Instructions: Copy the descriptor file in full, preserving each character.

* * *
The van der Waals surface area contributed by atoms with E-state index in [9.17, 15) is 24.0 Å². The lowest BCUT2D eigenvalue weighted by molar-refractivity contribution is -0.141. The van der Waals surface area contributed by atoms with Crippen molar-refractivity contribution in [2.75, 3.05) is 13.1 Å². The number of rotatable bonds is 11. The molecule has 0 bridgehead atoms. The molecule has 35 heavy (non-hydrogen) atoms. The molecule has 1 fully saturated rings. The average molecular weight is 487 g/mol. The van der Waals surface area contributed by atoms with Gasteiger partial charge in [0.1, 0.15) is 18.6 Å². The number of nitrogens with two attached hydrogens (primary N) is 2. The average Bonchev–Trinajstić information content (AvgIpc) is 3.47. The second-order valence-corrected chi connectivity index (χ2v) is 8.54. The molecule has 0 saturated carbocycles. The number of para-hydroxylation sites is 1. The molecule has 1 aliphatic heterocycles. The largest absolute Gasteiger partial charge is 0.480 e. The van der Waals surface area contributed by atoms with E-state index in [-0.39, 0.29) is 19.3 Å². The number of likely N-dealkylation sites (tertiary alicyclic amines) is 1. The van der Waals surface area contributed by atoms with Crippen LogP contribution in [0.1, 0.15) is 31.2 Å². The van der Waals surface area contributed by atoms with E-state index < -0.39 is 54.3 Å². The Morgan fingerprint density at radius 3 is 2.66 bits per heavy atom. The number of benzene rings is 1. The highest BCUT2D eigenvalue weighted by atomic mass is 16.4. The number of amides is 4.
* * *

The van der Waals surface area contributed by atoms with E-state index in [9.17, 15) is 24.0 Å². The lowest BCUT2D eigenvalue weighted by molar-refractivity contribution is -0.141. The van der Waals surface area contributed by atoms with Crippen molar-refractivity contribution in [2.75, 3.05) is 13.1 Å². The number of rotatable bonds is 11. The molecule has 0 bridgehead atoms. The molecule has 35 heavy (non-hydrogen) atoms. The molecule has 1 fully saturated rings. The average molecular weight is 487 g/mol. The van der Waals surface area contributed by atoms with Gasteiger partial charge in [0.1, 0.15) is 18.6 Å². The number of nitrogens with two attached hydrogens (primary N) is 2. The average Bonchev–Trinajstić information content (AvgIpc) is 3.47. The second-order valence-corrected chi connectivity index (χ2v) is 8.54. The molecule has 0 saturated carbocycles. The number of para-hydroxylation sites is 1. The molecule has 1 aliphatic heterocycles. The largest absolute Gasteiger partial charge is 0.480 e. The van der Waals surface area contributed by atoms with E-state index in [-0.39, 0.29) is 19.3 Å². The number of likely N-dealkylation sites (tertiary alicyclic amines) is 1. The van der Waals surface area contributed by atoms with Crippen LogP contribution in [0.1, 0.15) is 31.2 Å². The van der Waals surface area contributed by atoms with E-state index < -0.39 is 54.3 Å². The Morgan fingerprint density at radius 3 is 2.66 bits per heavy atom. The number of benzene rings is 1. The highest BCUT2D eigenvalue weighted by atomic mass is 16.4. The number of amides is 4.